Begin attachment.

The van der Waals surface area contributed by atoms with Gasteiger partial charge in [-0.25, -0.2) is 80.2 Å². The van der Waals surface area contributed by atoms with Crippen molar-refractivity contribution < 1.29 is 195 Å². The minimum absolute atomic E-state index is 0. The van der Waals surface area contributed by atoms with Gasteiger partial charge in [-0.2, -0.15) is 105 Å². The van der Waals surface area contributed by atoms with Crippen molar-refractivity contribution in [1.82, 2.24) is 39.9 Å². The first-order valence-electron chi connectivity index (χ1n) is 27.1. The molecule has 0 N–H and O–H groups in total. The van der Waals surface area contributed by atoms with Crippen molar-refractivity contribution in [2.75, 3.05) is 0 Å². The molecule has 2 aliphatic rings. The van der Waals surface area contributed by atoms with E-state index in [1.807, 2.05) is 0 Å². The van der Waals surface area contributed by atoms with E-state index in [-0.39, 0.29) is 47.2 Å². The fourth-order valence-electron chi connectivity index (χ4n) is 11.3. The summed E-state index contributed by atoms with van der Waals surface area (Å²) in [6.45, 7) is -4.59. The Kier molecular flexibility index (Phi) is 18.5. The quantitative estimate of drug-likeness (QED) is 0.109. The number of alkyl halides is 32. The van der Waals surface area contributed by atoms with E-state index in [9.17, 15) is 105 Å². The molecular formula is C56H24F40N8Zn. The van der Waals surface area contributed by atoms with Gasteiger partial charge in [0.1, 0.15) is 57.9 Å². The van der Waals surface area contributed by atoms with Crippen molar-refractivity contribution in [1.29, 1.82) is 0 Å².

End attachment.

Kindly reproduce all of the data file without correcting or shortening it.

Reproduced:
The van der Waals surface area contributed by atoms with Gasteiger partial charge in [-0.25, -0.2) is 80.2 Å². The van der Waals surface area contributed by atoms with Crippen molar-refractivity contribution < 1.29 is 195 Å². The minimum absolute atomic E-state index is 0. The van der Waals surface area contributed by atoms with Gasteiger partial charge in [-0.2, -0.15) is 105 Å². The van der Waals surface area contributed by atoms with Crippen molar-refractivity contribution in [1.82, 2.24) is 39.9 Å². The first-order valence-electron chi connectivity index (χ1n) is 27.1. The molecule has 0 N–H and O–H groups in total. The van der Waals surface area contributed by atoms with Crippen molar-refractivity contribution in [2.75, 3.05) is 0 Å². The molecule has 2 aliphatic rings. The van der Waals surface area contributed by atoms with E-state index in [1.807, 2.05) is 0 Å². The van der Waals surface area contributed by atoms with E-state index in [-0.39, 0.29) is 47.2 Å². The fourth-order valence-electron chi connectivity index (χ4n) is 11.3. The summed E-state index contributed by atoms with van der Waals surface area (Å²) in [6.45, 7) is -4.59. The Kier molecular flexibility index (Phi) is 18.5. The quantitative estimate of drug-likeness (QED) is 0.109. The number of alkyl halides is 32. The van der Waals surface area contributed by atoms with E-state index in [9.17, 15) is 105 Å². The molecular formula is C56H24F40N8Zn. The van der Waals surface area contributed by atoms with Gasteiger partial charge in [0.1, 0.15) is 57.9 Å². The van der Waals surface area contributed by atoms with Crippen molar-refractivity contribution in [1.29, 1.82) is 0 Å².